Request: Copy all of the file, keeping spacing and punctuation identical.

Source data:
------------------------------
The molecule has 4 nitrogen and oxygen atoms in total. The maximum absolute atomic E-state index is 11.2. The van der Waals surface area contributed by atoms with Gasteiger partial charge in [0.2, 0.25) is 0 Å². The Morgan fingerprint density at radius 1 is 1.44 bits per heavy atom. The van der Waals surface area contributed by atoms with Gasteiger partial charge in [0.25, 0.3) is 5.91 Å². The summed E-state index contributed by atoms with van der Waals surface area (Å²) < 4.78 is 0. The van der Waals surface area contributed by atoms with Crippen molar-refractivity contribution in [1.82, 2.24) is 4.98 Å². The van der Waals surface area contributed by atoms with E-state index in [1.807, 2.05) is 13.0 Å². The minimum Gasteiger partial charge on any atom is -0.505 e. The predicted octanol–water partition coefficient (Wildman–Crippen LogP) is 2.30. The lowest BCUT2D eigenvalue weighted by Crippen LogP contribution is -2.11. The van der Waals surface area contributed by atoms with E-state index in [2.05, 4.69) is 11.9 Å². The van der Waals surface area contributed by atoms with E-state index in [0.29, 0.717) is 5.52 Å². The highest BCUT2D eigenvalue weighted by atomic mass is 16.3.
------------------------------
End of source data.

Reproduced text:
The molecule has 4 nitrogen and oxygen atoms in total. The maximum absolute atomic E-state index is 11.2. The van der Waals surface area contributed by atoms with Gasteiger partial charge in [0.2, 0.25) is 0 Å². The Morgan fingerprint density at radius 1 is 1.44 bits per heavy atom. The van der Waals surface area contributed by atoms with Gasteiger partial charge in [0.25, 0.3) is 5.91 Å². The summed E-state index contributed by atoms with van der Waals surface area (Å²) < 4.78 is 0. The van der Waals surface area contributed by atoms with Crippen molar-refractivity contribution in [1.82, 2.24) is 4.98 Å². The van der Waals surface area contributed by atoms with E-state index in [1.807, 2.05) is 13.0 Å². The minimum Gasteiger partial charge on any atom is -0.505 e. The predicted octanol–water partition coefficient (Wildman–Crippen LogP) is 2.30. The lowest BCUT2D eigenvalue weighted by Crippen LogP contribution is -2.11. The van der Waals surface area contributed by atoms with E-state index in [2.05, 4.69) is 11.9 Å². The van der Waals surface area contributed by atoms with E-state index in [0.29, 0.717) is 5.52 Å². The highest BCUT2D eigenvalue weighted by atomic mass is 16.3.